Nier: Gestalt (2010, Japan)

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Premise:

The apparent hero of this story is Nier. Seeking a cure for his daughter’s fatal illness, known as the black scrawl, his quest takes us on a journey through a post-apocalyptic fantasy world that grows stranger with each step.

Destructive creatures called ‘shades’ roam the lands, driving humanity to the brink of extinction. Behind them all is an enigma known only as the Shadowlord. However, there is more to this world than what it seems. Nier’s journey raises questions about the origins of the shades, the black scrawl, and humanity itself.

What to expect

Firstly, despite having a premise that initially seems cliché, the world and the characters leave a lasting impression that few games can boast. The story speaks volumes about human nature, suffering, and good and evil. However, prepare to commit, because this is a game that must be finished to be fully appreciated.

Secondly, the soundtrack is one of the game’s biggest selling points. Each track carries an exciting and eerie mysticism that permeates the game. I recommend that anyone give the soundtrack a listen.

Overall, expect:

  • Beautiful soundtrack
  • Engaging and believable characters
  • Plot-driven world
  • Everything is not what it seems!

Discussion (Warning: Spoilers)

Nier:Gestalt has many selling-points, from the soundtrack to the characters and to the overall tone. However, there is another aspect I believe demands closer inspection.

Firstly, we have the Shadowlord. He is out to save his daughter, mirroring Nier’s quest. Yet the story does not end with a peaceful understanding between Nier and the Shadowlord. It ends with bloodshed, because neither Nier nor the Shadowlord can achieve his goal without stopping the other. Nier slays a man whose actions are no more evil or good than his own.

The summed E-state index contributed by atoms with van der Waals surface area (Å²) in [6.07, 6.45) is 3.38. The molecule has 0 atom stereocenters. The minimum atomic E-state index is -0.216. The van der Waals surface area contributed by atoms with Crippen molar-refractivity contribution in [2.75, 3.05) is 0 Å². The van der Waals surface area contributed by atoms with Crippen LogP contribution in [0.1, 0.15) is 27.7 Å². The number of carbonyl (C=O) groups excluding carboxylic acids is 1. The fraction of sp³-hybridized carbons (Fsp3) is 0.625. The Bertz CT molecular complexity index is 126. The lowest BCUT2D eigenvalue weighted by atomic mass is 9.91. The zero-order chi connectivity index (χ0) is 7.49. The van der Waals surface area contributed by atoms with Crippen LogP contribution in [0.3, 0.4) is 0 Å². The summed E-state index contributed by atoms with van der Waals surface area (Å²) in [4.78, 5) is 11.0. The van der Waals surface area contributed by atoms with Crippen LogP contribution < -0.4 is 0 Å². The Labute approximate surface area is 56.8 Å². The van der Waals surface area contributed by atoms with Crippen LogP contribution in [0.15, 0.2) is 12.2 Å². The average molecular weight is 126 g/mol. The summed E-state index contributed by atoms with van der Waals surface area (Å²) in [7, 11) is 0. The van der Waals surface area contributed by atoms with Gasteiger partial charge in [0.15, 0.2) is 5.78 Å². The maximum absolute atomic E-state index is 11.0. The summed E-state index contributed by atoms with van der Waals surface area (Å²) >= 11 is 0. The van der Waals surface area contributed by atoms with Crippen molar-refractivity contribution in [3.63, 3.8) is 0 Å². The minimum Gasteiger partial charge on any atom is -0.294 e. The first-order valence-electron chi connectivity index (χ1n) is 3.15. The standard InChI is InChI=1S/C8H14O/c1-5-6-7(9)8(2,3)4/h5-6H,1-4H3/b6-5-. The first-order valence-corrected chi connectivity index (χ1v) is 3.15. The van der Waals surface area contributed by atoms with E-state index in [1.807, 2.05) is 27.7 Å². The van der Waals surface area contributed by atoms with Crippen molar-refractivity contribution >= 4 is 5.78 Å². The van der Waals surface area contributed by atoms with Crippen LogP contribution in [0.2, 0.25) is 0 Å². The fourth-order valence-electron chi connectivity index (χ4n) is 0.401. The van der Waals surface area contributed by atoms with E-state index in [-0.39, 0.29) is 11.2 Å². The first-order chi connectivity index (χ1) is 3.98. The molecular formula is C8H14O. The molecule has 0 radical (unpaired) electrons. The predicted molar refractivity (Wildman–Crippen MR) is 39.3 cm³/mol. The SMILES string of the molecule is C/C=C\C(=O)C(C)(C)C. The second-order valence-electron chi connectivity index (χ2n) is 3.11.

Secondly, we have the shades. It is almost instinctive to think that the shades are evil. Just look at them! Their dark, hulking forms with unnaturally long limbs and ominously hollow voices make them seem like perfect incarnation of pain or fear!

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We only learn at the end of the game that they are arguably more “human” than the supposedly human main characters. The second play-through of Nier:Gestalt adds dialogue from the shades that Nier encounters. The player now understands the shades’ language and can hear them cry out against the suffering Nier is causing. In their eyes, Nier is the true villain.

All of the characters in Nier: Gestalt have motivations that appear reasonable and even noble when viewed in isolation. However, they are shown to be selfish and destructive when viewed in the larger context.

Despite this revelation, the player is not given a choice redeem himself or herself by abandoning Nier’s quest. Nier proves that he would go to any lengths to save his daughter, and we are forced to face the reality that this is not a tale of good and evil. It is a conflict without higher ideals, laid out in all its selfish and morally-grey humanity.

If this interpretation of Nier: Gestalt seems nihilistic, there is one additional element that is certain to drive home this feeling of existential meaninglessness. If you wish, it can be discovered by finishing the game a third and final time. Enjoy!

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